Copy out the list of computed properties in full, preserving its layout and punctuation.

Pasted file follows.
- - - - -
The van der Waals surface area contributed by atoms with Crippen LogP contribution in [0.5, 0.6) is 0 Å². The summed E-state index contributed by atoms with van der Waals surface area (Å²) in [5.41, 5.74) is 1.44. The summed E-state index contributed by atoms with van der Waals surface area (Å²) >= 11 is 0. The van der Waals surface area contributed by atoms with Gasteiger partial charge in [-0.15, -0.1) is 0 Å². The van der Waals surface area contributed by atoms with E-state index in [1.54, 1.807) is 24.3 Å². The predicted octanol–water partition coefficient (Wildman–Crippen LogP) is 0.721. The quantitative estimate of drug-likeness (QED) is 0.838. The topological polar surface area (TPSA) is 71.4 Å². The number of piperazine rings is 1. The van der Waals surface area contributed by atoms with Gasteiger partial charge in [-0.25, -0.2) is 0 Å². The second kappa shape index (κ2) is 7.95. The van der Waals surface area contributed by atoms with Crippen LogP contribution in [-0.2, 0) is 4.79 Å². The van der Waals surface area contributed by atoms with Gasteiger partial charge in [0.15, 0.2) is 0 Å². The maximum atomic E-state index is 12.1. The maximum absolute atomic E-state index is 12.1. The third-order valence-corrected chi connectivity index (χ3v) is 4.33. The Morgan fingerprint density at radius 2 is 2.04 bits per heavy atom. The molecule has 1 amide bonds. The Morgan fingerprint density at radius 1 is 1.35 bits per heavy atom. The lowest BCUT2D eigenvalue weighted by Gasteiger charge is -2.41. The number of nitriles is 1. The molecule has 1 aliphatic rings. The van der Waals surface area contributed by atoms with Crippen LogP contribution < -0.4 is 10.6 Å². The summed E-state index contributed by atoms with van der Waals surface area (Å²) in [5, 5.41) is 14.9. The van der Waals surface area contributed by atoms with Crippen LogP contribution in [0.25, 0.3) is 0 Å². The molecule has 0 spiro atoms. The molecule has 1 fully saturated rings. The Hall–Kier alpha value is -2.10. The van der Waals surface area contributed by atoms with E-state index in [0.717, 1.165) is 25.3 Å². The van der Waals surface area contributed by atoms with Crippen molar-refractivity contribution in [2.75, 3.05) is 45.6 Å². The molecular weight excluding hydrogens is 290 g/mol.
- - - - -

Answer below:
The van der Waals surface area contributed by atoms with Crippen LogP contribution in [0.5, 0.6) is 0 Å². The summed E-state index contributed by atoms with van der Waals surface area (Å²) in [5.41, 5.74) is 1.44. The summed E-state index contributed by atoms with van der Waals surface area (Å²) >= 11 is 0. The van der Waals surface area contributed by atoms with Gasteiger partial charge in [-0.15, -0.1) is 0 Å². The van der Waals surface area contributed by atoms with E-state index in [1.54, 1.807) is 24.3 Å². The predicted octanol–water partition coefficient (Wildman–Crippen LogP) is 0.721. The quantitative estimate of drug-likeness (QED) is 0.838. The topological polar surface area (TPSA) is 71.4 Å². The number of piperazine rings is 1. The van der Waals surface area contributed by atoms with Gasteiger partial charge in [-0.25, -0.2) is 0 Å². The second kappa shape index (κ2) is 7.95. The van der Waals surface area contributed by atoms with Crippen LogP contribution in [-0.2, 0) is 4.79 Å². The van der Waals surface area contributed by atoms with Gasteiger partial charge in [0.15, 0.2) is 0 Å². The maximum atomic E-state index is 12.1. The maximum absolute atomic E-state index is 12.1. The third-order valence-corrected chi connectivity index (χ3v) is 4.33. The Morgan fingerprint density at radius 2 is 2.04 bits per heavy atom. The molecule has 1 amide bonds. The Morgan fingerprint density at radius 1 is 1.35 bits per heavy atom. The lowest BCUT2D eigenvalue weighted by Gasteiger charge is -2.41. The number of nitriles is 1. The molecule has 1 aliphatic rings. The van der Waals surface area contributed by atoms with Crippen LogP contribution < -0.4 is 10.6 Å². The summed E-state index contributed by atoms with van der Waals surface area (Å²) in [5, 5.41) is 14.9. The van der Waals surface area contributed by atoms with Crippen LogP contribution in [0.25, 0.3) is 0 Å². The molecule has 0 spiro atoms. The molecule has 1 fully saturated rings. The Hall–Kier alpha value is -2.10. The van der Waals surface area contributed by atoms with E-state index in [0.717, 1.165) is 25.3 Å². The van der Waals surface area contributed by atoms with Crippen molar-refractivity contribution in [2.75, 3.05) is 45.6 Å². The molecular weight excluding hydrogens is 290 g/mol.